The morning after …

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I am disappointed but not surprised by the outcome of the referendum and by Cameron’s decision to resign. Those Conservatives who express surprise that he has gone and who signed the letter asking him to stay on should note that you do not always get what you wish for.

RefOutcome

There are some grounds for thinking that what we have participated in as a referendum on membership of the EU was actually a campaign to determine the leadership of the Tory party.

Primary

If you want to know who voted Out – the best data available is here

The 17,410,742 people who voted for Britain to leave need to remember the promises that encouraged them to vote Out. They will be broken. We need to hold those politicians to account if they fail to deliver on their promises.

TheBus

Already Farage is distancing himself from the Leave campaign’s commitment to spend the money we no longer will send to the EU on the NHS.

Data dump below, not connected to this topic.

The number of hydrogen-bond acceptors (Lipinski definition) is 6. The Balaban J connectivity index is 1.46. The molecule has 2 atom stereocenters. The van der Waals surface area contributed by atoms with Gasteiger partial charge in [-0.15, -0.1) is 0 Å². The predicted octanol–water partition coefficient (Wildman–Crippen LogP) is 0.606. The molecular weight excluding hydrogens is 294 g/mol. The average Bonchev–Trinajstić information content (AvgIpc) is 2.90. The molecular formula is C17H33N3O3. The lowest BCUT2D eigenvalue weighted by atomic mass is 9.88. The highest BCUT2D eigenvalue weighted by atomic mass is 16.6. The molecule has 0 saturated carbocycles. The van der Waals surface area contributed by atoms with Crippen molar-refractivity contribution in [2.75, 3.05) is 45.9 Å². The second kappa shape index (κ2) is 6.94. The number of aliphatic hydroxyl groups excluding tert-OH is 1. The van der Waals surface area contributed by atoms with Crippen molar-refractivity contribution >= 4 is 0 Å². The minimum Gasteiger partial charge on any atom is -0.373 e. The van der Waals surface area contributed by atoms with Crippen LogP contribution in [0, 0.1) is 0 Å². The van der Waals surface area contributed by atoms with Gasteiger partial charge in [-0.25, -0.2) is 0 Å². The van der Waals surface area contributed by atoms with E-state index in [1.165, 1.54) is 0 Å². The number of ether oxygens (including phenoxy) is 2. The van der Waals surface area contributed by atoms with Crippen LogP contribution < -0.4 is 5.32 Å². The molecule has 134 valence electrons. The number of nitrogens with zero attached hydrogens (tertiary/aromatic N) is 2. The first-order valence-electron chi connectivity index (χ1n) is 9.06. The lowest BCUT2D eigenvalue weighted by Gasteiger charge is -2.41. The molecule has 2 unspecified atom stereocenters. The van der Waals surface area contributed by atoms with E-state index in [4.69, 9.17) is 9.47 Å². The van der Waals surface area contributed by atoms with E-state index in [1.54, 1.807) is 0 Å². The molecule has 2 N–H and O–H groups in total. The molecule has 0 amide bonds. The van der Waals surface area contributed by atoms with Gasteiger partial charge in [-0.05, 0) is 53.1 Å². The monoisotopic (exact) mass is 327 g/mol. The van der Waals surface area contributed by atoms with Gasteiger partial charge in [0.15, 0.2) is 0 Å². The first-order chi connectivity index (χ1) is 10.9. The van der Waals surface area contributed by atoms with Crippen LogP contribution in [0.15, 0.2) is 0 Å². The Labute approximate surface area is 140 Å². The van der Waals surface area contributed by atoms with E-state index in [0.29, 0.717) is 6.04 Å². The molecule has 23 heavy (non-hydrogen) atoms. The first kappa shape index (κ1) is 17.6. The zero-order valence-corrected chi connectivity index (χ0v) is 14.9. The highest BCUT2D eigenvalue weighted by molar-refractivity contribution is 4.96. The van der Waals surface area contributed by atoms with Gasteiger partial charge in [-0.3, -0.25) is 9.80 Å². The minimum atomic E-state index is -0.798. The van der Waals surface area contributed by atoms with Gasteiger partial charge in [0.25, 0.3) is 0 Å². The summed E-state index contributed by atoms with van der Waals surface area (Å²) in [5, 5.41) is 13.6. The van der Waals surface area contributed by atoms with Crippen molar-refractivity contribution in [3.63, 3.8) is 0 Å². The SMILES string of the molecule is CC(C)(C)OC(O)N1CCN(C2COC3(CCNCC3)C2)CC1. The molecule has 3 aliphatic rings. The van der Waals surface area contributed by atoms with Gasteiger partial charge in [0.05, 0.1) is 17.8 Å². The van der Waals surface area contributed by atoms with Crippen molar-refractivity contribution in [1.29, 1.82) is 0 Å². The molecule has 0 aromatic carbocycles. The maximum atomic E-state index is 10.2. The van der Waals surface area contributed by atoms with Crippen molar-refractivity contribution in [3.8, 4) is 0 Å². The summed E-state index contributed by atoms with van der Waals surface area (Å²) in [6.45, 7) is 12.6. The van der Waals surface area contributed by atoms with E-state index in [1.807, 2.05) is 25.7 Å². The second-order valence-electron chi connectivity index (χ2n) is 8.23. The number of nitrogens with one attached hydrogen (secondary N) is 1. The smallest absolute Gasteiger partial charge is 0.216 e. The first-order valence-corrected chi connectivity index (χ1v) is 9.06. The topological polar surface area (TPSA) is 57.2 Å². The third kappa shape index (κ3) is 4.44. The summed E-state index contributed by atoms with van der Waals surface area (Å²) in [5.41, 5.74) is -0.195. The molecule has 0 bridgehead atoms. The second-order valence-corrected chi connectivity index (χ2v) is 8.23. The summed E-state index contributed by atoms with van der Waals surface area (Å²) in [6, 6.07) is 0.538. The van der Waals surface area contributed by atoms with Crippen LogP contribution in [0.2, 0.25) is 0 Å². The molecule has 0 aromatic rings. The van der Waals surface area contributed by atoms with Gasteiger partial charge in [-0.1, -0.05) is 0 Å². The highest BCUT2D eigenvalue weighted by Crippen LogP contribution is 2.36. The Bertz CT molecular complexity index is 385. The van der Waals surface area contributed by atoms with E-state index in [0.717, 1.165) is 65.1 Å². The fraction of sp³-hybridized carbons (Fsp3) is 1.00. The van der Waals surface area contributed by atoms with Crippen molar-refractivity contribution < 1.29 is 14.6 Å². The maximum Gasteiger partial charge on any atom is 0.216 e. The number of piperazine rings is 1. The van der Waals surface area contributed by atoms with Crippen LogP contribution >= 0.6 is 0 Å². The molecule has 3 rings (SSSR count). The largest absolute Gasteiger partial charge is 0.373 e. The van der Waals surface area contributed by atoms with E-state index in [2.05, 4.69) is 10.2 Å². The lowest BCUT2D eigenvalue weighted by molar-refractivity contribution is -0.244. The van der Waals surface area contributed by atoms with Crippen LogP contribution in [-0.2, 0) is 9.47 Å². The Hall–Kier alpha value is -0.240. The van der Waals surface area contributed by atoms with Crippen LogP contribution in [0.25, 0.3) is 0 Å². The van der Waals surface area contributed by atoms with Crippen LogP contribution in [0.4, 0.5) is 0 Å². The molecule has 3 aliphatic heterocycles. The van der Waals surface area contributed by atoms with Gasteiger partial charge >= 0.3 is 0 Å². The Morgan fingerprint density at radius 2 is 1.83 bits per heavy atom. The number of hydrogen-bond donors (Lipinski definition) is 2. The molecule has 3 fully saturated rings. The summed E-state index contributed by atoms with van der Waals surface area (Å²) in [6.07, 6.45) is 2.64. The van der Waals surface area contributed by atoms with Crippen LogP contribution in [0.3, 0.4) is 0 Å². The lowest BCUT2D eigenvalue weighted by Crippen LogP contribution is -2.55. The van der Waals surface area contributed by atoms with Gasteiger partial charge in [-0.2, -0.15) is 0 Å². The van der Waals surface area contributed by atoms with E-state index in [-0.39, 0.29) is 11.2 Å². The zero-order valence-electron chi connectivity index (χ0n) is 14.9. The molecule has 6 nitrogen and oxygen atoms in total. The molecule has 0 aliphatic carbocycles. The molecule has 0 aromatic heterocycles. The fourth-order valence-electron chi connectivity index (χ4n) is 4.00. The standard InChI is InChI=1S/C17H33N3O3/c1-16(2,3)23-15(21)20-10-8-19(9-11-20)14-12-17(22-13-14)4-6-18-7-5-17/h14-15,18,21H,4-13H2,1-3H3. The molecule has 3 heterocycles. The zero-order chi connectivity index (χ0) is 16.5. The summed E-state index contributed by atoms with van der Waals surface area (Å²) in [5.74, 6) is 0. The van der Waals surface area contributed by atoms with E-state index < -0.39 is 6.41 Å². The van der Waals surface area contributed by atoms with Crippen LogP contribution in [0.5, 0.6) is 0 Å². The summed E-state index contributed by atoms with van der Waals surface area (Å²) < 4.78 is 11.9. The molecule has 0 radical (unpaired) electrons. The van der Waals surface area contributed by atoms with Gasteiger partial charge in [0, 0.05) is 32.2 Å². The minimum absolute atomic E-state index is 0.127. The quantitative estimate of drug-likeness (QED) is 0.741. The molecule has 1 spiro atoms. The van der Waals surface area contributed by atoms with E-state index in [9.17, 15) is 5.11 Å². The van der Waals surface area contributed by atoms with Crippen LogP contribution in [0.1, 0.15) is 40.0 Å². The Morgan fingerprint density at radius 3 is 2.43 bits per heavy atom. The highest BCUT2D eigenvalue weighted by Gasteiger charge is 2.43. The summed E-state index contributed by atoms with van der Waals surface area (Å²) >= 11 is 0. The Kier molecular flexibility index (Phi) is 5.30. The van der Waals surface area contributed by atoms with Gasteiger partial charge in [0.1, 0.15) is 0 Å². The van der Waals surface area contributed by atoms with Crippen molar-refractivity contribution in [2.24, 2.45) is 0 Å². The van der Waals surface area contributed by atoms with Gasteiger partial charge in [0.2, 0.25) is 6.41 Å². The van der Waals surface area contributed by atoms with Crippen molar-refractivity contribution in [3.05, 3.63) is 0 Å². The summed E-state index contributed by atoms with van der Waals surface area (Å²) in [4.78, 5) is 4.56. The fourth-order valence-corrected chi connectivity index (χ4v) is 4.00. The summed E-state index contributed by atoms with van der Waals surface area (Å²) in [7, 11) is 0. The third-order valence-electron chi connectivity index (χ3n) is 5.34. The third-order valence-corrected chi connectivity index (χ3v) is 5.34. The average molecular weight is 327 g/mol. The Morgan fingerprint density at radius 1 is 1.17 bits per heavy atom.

The negative consequences predicted by those experts denigrated by the Outers have occurred. The £ fell as low as $1.3236; against the € the £ dropped 7% to €1.2085;  the FTSE 100 lost 500 points before regaining some ground. Shares in Barclays and RBS fell ~30%. Shares in Bovis Homes down 50% more

FTSE

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Wise words from Alex Smith

@alexsmith1982

 

The experts so denigrated by the Outers now have to manage the consequences.

Mark Carney Bank of England

If you want to understand the legal background then read this

https://news.liverpool.ac.uk/2016/06/22/transcript-professor-michael-dougan-eu-referendum/ 

If you want to read about why referendums can have perverse consequences. Read the piece in the New York Times.

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Harold Goodwin